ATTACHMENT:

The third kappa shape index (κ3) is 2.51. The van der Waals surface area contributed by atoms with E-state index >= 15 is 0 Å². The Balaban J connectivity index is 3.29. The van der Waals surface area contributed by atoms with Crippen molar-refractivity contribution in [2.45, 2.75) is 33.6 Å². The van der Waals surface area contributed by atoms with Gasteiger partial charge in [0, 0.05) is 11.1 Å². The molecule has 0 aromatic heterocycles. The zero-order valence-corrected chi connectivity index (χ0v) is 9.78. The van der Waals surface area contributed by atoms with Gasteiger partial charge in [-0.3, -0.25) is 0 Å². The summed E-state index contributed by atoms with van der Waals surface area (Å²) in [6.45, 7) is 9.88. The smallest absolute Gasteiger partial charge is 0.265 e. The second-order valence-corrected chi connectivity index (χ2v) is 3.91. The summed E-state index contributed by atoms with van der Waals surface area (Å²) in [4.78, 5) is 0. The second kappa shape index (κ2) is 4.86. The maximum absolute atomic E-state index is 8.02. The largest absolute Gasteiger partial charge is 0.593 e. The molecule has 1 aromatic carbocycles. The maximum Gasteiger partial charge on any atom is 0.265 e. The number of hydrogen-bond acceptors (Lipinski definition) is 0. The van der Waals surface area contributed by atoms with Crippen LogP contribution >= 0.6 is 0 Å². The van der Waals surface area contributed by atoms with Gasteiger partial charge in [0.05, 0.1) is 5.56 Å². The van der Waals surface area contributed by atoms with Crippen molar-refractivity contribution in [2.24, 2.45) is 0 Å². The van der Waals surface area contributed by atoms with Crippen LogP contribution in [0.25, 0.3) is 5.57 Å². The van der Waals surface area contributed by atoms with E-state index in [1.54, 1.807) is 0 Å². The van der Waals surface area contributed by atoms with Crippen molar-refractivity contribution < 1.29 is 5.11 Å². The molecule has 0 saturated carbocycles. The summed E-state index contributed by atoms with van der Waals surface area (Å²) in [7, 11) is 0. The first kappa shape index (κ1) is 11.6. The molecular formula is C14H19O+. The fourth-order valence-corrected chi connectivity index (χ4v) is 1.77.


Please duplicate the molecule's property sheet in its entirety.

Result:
The third kappa shape index (κ3) is 2.51. The van der Waals surface area contributed by atoms with E-state index >= 15 is 0 Å². The Balaban J connectivity index is 3.29. The van der Waals surface area contributed by atoms with Crippen molar-refractivity contribution in [2.45, 2.75) is 33.6 Å². The van der Waals surface area contributed by atoms with Gasteiger partial charge in [0, 0.05) is 11.1 Å². The molecule has 0 aromatic heterocycles. The zero-order valence-corrected chi connectivity index (χ0v) is 9.78. The van der Waals surface area contributed by atoms with Gasteiger partial charge in [-0.3, -0.25) is 0 Å². The summed E-state index contributed by atoms with van der Waals surface area (Å²) in [6.45, 7) is 9.88. The smallest absolute Gasteiger partial charge is 0.265 e. The second-order valence-corrected chi connectivity index (χ2v) is 3.91. The summed E-state index contributed by atoms with van der Waals surface area (Å²) in [4.78, 5) is 0. The second kappa shape index (κ2) is 4.86. The maximum absolute atomic E-state index is 8.02. The largest absolute Gasteiger partial charge is 0.593 e. The molecule has 1 aromatic carbocycles. The maximum Gasteiger partial charge on any atom is 0.265 e. The number of hydrogen-bond acceptors (Lipinski definition) is 0. The van der Waals surface area contributed by atoms with Crippen LogP contribution >= 0.6 is 0 Å². The van der Waals surface area contributed by atoms with Gasteiger partial charge in [0.05, 0.1) is 5.56 Å². The van der Waals surface area contributed by atoms with Crippen molar-refractivity contribution in [2.24, 2.45) is 0 Å². The van der Waals surface area contributed by atoms with Crippen LogP contribution in [0.25, 0.3) is 5.57 Å². The van der Waals surface area contributed by atoms with E-state index in [1.54, 1.807) is 0 Å². The van der Waals surface area contributed by atoms with Crippen molar-refractivity contribution < 1.29 is 5.11 Å². The molecule has 0 saturated carbocycles. The summed E-state index contributed by atoms with van der Waals surface area (Å²) in [7, 11) is 0. The first kappa shape index (κ1) is 11.6. The molecular formula is C14H19O+. The fourth-order valence-corrected chi connectivity index (χ4v) is 1.77.